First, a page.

Using ramjets, which weve been able to create, wouldn’t give the plane enough oomph to get to Mach 6 and qualify it as a hypersonic jet. Other theoretical propulsion like pulse detonation engines is even less reliable and their current tests are worlds away from the energy output itll need to produce to move more than 30 tons of aircraft at 4,600 miles per hour.

Secondly, moving that fast would make Aurora ineffective at many of its intended functions. It could only fire very long range guided missiles. Close combat will be next to impossible since it will be too fast to hit with an unguided weapon and at the same time too fast to return fire. It would also be too fast for reconnaissance. It would move as fast as a satellite, but a satellite is far above the Earth and has more time to look at an area of interest. The Aurora would scream by and have just a precious second or two over the area of interest, requiring multiple passes to get the necessary high quality photos. It would be a good nuclear bomber because it could deliver powerful ordinance in a flash but it may have to sacrifice too much accuracy on non- nuclear bombing runs in order to move quickly.

All this brings us to our third and final problem with Aurora as a viable military aicraft. It would be redundant. Reconnaissance by plane had to be done until satellite technology advanced far enough along to monitor areas of interest across the globe. Satellites are fast, difficult to shoot down (even though the US and China have shown they can do it) and they have enough time to capture high resolution images and videos. Existing jets like the F18 and F22 are well suited to fight unit to unit (although when was the last time US aircraft had to dogfight?) and perform a quick bombing run. Stealth bombers are exactly that. Perfect bombers. And when it comes to delivering nuclear ordinance Lets just say that ICBMs are really fast, scary and can find their target half a world away with impressive ease.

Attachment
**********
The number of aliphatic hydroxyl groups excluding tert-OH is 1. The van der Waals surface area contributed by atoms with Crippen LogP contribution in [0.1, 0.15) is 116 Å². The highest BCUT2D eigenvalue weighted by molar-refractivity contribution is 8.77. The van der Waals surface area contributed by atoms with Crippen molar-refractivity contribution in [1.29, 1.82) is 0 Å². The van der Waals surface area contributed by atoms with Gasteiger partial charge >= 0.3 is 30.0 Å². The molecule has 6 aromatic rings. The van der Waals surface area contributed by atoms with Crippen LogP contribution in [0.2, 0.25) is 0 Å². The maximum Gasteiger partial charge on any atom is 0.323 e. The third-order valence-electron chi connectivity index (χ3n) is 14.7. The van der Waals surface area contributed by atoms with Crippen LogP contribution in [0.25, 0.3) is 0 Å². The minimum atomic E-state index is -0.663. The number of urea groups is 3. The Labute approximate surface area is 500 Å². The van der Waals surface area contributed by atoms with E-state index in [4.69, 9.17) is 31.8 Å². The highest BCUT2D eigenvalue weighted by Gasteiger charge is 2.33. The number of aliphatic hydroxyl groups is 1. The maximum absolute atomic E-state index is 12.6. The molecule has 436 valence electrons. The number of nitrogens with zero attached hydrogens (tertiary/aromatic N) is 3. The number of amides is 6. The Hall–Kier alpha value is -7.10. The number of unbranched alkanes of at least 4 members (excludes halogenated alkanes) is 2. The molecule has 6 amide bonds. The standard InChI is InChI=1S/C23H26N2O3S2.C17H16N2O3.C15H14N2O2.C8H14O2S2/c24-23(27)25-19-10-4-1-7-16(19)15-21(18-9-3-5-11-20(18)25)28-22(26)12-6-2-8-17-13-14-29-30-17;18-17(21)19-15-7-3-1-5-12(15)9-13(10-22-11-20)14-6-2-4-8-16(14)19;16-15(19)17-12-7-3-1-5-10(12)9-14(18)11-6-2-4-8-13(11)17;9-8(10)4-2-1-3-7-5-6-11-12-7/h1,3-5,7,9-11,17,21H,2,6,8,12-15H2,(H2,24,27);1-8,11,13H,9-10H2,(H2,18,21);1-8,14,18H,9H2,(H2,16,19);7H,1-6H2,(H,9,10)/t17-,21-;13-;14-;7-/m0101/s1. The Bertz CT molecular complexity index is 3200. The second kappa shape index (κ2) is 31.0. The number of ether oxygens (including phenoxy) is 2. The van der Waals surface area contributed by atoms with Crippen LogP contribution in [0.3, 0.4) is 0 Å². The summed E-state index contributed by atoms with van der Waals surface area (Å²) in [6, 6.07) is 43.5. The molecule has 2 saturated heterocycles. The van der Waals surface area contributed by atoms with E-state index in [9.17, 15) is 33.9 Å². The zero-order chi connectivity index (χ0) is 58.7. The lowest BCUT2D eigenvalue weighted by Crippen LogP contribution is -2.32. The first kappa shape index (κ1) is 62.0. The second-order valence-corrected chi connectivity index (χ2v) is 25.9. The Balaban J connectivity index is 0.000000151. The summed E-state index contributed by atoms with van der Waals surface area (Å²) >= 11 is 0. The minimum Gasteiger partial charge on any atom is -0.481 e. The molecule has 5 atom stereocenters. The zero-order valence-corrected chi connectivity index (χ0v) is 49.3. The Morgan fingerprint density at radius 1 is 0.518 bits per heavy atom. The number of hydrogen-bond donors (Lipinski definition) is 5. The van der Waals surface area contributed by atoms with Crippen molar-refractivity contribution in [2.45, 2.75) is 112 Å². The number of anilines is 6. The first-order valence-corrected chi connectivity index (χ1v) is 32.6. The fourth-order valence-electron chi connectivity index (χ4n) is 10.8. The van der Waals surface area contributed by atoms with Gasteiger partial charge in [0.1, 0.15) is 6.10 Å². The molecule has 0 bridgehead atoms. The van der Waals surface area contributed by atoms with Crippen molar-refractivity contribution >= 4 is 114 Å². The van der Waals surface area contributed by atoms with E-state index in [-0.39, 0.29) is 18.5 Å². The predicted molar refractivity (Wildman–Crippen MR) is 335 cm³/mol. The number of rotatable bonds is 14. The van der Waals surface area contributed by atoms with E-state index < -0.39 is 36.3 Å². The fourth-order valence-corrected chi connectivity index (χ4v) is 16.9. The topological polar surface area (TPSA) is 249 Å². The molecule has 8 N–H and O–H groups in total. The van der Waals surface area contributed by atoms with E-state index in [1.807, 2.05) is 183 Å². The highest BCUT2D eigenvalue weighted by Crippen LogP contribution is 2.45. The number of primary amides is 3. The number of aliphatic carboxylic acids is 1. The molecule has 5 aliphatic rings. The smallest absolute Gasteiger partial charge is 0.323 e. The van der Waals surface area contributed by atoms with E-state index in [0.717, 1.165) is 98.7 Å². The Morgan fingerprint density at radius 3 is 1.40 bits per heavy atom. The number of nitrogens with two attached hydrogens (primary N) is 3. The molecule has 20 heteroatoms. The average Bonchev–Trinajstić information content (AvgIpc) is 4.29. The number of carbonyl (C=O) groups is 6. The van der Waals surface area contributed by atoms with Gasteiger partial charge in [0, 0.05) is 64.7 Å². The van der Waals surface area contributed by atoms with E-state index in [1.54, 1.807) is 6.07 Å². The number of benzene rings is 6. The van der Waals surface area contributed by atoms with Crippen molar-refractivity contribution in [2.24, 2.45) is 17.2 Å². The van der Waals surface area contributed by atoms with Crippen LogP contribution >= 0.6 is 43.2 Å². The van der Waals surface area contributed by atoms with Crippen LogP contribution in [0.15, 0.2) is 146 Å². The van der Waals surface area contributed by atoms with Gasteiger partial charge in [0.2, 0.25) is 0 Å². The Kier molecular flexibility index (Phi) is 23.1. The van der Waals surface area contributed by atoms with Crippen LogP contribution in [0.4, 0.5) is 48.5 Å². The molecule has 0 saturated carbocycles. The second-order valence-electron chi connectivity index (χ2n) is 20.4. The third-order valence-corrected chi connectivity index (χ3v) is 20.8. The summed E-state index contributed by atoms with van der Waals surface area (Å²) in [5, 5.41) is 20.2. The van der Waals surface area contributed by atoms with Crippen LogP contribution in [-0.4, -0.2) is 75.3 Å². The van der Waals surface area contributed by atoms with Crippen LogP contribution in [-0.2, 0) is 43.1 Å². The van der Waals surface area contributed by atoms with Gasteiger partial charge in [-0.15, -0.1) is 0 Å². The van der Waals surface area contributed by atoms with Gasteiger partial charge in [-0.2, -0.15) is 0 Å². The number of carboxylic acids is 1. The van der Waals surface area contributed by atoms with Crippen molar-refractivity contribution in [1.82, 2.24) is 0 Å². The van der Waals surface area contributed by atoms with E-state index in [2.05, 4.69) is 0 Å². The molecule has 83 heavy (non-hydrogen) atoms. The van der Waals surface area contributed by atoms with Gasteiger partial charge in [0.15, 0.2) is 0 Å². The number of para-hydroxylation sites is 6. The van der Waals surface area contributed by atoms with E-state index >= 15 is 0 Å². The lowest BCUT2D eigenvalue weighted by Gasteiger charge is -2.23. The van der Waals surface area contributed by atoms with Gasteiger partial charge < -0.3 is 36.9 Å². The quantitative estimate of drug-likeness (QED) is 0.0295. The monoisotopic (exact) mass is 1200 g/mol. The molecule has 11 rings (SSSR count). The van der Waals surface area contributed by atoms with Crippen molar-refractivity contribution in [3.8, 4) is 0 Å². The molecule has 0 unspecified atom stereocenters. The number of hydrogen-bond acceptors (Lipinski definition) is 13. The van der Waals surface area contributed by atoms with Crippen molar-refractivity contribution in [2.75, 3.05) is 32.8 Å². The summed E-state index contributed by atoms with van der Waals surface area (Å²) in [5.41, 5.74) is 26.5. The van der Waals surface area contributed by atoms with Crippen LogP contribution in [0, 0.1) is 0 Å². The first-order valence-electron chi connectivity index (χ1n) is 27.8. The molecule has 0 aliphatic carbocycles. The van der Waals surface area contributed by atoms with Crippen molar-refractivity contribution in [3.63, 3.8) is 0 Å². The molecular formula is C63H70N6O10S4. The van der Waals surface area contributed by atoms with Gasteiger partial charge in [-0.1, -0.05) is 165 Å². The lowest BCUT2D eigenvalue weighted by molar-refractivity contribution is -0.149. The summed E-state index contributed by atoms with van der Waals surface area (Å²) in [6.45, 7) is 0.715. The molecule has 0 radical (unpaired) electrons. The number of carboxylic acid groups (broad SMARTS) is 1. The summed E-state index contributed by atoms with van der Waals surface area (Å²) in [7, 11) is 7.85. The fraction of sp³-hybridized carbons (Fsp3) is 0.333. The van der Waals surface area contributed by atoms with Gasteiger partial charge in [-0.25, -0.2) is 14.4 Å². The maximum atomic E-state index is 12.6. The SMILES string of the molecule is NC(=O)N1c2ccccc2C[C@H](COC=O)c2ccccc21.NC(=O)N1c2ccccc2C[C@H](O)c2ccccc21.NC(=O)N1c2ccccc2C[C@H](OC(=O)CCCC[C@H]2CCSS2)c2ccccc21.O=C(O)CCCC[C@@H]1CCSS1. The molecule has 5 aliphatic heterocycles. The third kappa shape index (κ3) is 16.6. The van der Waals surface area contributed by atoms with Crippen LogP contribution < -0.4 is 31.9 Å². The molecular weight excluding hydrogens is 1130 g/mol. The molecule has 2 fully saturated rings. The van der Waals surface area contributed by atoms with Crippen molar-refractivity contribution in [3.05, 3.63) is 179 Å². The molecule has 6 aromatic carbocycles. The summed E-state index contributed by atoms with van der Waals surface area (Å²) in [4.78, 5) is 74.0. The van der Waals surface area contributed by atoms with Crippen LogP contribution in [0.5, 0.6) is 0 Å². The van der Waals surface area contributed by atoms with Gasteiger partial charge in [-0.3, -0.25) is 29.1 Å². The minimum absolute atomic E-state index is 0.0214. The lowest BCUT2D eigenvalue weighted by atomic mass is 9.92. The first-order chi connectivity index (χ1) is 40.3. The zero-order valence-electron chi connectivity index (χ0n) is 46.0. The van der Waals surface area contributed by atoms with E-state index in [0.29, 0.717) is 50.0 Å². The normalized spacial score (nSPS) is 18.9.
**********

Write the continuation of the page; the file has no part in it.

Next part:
When we put together our current technical capabilities, the engineering challenges and all the problems in using something this fast, expensive and complex efficiently, it looks like Aurora is not going to see the light of day for a very long time if it ever will. My regrets to the potential lonely prototype out there in a top secret hangar. Generals love powerful and expensive toys, but if the history of Area 51’s experiments is any guide, many of those toys end up as nothing more than novel ideas.